“This winter has been more like the winters experienced in the 1970s and 1980s, when there were long periods of cold and snowfalls, than in the 1990s and 2000s,” he said.
So far this winter, some parts of Southwest Missouri have accumulated as much as 24 inches of snow. The average annual snowfall for the region is 17 inches.
“That compares with less than 6 inches for the 2012-2013 winter, and with less than 3 inches for the 2011-2012 winter,” Hatch said. “A normal snow seems like it is a tremendous amount.”
Though more snow has fallen this winter compared with the previous two, the amount of precipitation has been lower because the snow “has been light and fluffy,” Hatch said. “This has not been heavy, wet snow.”
WHY SO MUCH COLDER?
So why does this winter seem so much colder?
Hatch said the weather this winter has been dominated by the Pacific–North American teleconnection pattern. That is a climatological term for a large-scale weather pattern that connects the atmospheric circulation pattern over the North Pacific Ocean with the one over the North American continent.
The PNA pattern is associated with strong fluctuations in the strength and location of the East Asian jet stream. Hatch said the pattern is in a positive phase that creates above-average temperatures over western Canada and the extreme western United States, and below-average temperatures across the south-central and southeastern United States.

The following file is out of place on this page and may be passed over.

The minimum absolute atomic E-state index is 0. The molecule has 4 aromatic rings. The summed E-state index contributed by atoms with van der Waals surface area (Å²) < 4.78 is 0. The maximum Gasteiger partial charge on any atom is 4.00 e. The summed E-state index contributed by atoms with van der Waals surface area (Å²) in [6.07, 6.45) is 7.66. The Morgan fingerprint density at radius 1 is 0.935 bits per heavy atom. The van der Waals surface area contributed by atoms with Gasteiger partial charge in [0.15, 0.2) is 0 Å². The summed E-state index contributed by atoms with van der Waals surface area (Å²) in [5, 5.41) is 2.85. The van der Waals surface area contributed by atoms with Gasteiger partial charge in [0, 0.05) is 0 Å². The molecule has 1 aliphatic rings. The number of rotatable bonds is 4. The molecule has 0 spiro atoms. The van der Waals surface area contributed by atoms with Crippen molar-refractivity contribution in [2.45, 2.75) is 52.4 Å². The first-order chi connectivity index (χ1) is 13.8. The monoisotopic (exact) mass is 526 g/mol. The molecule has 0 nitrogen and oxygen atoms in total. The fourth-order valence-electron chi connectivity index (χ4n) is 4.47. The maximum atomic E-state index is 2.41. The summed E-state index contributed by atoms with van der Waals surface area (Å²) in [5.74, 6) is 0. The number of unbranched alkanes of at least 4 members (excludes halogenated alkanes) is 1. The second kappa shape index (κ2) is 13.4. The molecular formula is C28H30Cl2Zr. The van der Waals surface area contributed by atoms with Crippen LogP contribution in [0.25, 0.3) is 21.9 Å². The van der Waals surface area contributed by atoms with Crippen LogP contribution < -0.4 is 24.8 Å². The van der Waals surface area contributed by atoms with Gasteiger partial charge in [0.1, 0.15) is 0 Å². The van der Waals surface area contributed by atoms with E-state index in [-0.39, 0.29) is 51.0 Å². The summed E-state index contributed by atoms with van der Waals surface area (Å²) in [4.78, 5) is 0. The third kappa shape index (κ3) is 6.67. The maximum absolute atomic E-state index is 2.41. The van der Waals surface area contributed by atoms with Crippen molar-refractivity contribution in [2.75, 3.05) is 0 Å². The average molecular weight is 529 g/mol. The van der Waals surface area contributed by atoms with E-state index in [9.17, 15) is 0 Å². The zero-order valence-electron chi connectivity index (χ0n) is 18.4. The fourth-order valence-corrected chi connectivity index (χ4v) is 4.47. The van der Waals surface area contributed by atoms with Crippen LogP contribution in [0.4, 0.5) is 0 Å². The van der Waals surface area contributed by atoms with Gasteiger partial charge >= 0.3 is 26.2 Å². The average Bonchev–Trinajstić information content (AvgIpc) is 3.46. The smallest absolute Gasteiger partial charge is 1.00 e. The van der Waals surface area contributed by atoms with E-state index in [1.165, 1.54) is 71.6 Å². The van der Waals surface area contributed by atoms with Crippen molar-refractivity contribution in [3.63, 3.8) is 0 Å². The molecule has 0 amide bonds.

“We are in a persistent positive PNA pattern that keeps a ridge of high pressure over the West Coast,” he said. “That has caused the drought in California.
“All of our weather here in the central part of the country is coming out of northern Canada because of the jet stream. When your winter weather comes out of northern Canada, it tends to be cold.
“We expect this pattern to continue through mid-February and then start breaking down toward the end of the month.”
“The extreme cold will be the issue over the next couple of days,” Hatch said.
The area should awaken to mostly cloudy skies today and a high of 20 degrees after some overnight freezing drizzle and an inch or so of snow. The wind chill factor this morning will make it feel like its zero outside.
A cold air mass will cross the region tonight. The high Thursday is forecast to be 16 degrees, with the low at 1 degree. Breezy winds of 15 to 20 mph will create a wind chill factor of minus 5 to minus 15 degrees Thursday morning.
The continued cold means that snow- and ice-covered roads across the region will remain that way until conditions improve.
David Mitchell, spokesman for the Missouri Department of Transportation, said 21 snow-clearing trucks were active in Joplin on Tuesday.
“Most of our highways are covered or partly covered in this area. Interstate 44 all the way to Springfield in partly covered,” he said. “Interstate 49 north from Joplin is covered to Kansas City. It’s partly covered to the Arkansas state line.”
THE ASSOCIATED PRESS contributed to this report.
By the numbers
DECEMBER 2013 was the 12th coldest December on record for Joplin.
JANUARY 2014 was the 15th coldest January on record for Joplin.
THE LOWEST TEMPERATURE recorded in Joplin was minus 15 degrees on Dec. 23, 1989.
THE LOWEST TEMPERATURE recorded in Springfield was minus 29 degrees on Feb. 12, 1899.
Source: National Weather Service